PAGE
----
Coronation Throne

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The family was whole once again. It meant we were going to commemorate it with a road trip. Having done the regions in and around Mumbai, Maharashtra a number of times, the little one insisted we make a trip to the other side of the country.

Thus, we took a flight to Bagdogra, WB via Guwahati, Assam – during the course of which we also went over the international airspace of Bangladesh. From Bagdogra, we made the treacherous and horrendous ( though it didn’t seem so at that time) 7 hour drive to Pelling, Sikkim.

So, I did a little research to give the right geological term to the landscape. Officially there wasn’t a term given online but from the looks of it and the description of the word I can firmly say we drove through a very lush tropical canyon. We bounced about beside the tributaries of River Teesta: a gorgeously rough yet steadily flowing waterbody.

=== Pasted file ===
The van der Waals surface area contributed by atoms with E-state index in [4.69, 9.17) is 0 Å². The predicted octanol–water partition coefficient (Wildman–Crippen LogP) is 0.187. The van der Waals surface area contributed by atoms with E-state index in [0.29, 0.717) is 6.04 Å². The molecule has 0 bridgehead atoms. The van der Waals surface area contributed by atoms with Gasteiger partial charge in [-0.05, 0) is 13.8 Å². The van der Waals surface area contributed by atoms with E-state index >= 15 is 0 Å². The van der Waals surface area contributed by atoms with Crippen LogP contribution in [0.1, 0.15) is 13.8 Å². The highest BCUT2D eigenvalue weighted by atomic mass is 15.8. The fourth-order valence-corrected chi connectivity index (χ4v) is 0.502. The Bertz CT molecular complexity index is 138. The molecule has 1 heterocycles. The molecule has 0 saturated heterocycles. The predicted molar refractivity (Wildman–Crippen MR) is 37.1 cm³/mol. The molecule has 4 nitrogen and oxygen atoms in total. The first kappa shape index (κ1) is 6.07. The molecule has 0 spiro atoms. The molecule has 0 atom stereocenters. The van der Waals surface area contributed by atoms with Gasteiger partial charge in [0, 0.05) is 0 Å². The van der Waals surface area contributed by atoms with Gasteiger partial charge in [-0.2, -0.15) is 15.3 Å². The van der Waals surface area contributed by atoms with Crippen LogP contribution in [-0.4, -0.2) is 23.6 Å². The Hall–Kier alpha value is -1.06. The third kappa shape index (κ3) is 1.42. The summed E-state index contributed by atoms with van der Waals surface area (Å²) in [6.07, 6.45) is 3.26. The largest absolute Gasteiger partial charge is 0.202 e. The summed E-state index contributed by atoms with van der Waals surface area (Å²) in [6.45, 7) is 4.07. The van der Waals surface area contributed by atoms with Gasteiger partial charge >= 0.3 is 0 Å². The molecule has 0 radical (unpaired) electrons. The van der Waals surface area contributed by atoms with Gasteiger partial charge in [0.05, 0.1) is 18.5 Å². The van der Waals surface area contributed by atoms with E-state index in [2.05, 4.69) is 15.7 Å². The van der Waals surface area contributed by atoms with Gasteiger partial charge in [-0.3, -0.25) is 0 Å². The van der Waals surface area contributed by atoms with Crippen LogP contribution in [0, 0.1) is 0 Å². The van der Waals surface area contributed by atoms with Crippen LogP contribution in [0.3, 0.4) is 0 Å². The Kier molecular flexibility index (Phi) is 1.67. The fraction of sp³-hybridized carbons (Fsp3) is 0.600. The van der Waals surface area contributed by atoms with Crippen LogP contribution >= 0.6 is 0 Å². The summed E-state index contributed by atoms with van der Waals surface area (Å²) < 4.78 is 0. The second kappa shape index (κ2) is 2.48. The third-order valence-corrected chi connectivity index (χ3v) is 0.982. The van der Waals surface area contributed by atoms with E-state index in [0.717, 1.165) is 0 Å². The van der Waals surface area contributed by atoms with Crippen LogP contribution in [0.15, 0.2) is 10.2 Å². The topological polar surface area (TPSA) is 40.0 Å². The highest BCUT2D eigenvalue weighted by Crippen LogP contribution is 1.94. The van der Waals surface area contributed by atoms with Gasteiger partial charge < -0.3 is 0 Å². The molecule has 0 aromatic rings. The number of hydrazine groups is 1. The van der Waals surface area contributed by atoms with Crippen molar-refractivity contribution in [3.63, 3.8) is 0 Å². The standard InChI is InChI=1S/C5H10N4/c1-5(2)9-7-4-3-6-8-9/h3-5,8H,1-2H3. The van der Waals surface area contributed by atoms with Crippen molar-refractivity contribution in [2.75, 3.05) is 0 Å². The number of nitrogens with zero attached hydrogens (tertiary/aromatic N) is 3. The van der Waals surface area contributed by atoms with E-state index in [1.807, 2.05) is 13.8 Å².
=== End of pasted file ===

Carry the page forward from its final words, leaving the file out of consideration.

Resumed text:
After a short pitstop at an unusual restaurant for lunch and a holdup at a post-landslide- stricken-location, we made it safely to the hotel and were welcomed by the typical monsoon showers!

Photo Reference: This picture was taken the next day. Having made a itenary on the spot, we visited the usual tourist spots around Pelling. This is at The Coronation Throne of Norbugang Chorten. Established in 1642, this place is interesting not only because it was where 3 Lamas crowned Phunshog Namgyal, the first ‘Dharma King’ aka Chogyal of Sikkim but it also holds a form of a time capsule under the stupa bearing the gifts given to the Chogyal.

I first saw these piles of stones or cairns on our trip to Scotland last year. They are actually man-made piles of stones whose primary purpose is to guide a person back ( or forth) an unknown terrain. The buddhists have a different reason. They symbolize the balance and concentration you put into the wish or prayer you ask for as you stack the stones.

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